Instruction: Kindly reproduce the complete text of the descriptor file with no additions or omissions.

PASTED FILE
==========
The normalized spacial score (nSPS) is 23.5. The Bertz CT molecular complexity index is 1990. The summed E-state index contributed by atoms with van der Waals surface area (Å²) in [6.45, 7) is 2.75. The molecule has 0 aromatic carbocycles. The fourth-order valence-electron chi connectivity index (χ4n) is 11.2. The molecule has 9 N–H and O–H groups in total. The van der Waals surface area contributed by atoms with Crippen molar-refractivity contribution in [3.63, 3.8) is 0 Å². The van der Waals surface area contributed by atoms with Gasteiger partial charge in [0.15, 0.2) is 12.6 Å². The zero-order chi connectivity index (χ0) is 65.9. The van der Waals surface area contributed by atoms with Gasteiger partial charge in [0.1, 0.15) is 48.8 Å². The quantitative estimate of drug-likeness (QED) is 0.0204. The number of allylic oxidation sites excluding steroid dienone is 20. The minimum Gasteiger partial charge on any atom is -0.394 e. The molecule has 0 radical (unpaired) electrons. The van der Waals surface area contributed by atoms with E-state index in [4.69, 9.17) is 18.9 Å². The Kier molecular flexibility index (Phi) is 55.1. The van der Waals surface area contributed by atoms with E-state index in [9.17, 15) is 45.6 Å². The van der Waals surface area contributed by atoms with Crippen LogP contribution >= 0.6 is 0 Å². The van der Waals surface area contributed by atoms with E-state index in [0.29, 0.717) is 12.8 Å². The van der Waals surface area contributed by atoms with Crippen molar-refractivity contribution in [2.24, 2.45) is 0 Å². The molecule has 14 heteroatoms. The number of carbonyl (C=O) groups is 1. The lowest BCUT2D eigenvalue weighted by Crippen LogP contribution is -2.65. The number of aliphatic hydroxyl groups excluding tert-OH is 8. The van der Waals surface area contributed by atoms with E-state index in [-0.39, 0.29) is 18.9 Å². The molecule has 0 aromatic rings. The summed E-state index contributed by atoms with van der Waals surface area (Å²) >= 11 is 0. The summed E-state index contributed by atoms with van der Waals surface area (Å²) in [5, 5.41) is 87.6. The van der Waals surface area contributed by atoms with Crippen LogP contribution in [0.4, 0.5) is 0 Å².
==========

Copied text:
The normalized spacial score (nSPS) is 23.5. The Bertz CT molecular complexity index is 1990. The summed E-state index contributed by atoms with van der Waals surface area (Å²) in [6.45, 7) is 2.75. The molecule has 0 aromatic carbocycles. The fourth-order valence-electron chi connectivity index (χ4n) is 11.2. The molecule has 9 N–H and O–H groups in total. The van der Waals surface area contributed by atoms with Crippen molar-refractivity contribution in [3.63, 3.8) is 0 Å². The van der Waals surface area contributed by atoms with Gasteiger partial charge in [0.15, 0.2) is 12.6 Å². The zero-order chi connectivity index (χ0) is 65.9. The van der Waals surface area contributed by atoms with Gasteiger partial charge in [0.1, 0.15) is 48.8 Å². The quantitative estimate of drug-likeness (QED) is 0.0204. The number of allylic oxidation sites excluding steroid dienone is 20. The minimum Gasteiger partial charge on any atom is -0.394 e. The molecule has 0 radical (unpaired) electrons. The van der Waals surface area contributed by atoms with E-state index in [4.69, 9.17) is 18.9 Å². The Kier molecular flexibility index (Phi) is 55.1. The van der Waals surface area contributed by atoms with E-state index in [9.17, 15) is 45.6 Å². The van der Waals surface area contributed by atoms with Crippen LogP contribution >= 0.6 is 0 Å². The van der Waals surface area contributed by atoms with E-state index in [0.29, 0.717) is 12.8 Å². The van der Waals surface area contributed by atoms with Crippen molar-refractivity contribution in [2.24, 2.45) is 0 Å². The molecule has 14 heteroatoms. The number of carbonyl (C=O) groups is 1. The lowest BCUT2D eigenvalue weighted by Crippen LogP contribution is -2.65. The number of aliphatic hydroxyl groups excluding tert-OH is 8. The van der Waals surface area contributed by atoms with E-state index in [-0.39, 0.29) is 18.9 Å². The molecule has 0 aromatic rings. The summed E-state index contributed by atoms with van der Waals surface area (Å²) >= 11 is 0. The summed E-state index contributed by atoms with van der Waals surface area (Å²) in [5, 5.41) is 87.6. The van der Waals surface area contributed by atoms with Crippen LogP contribution in [0.4, 0.5) is 0 Å².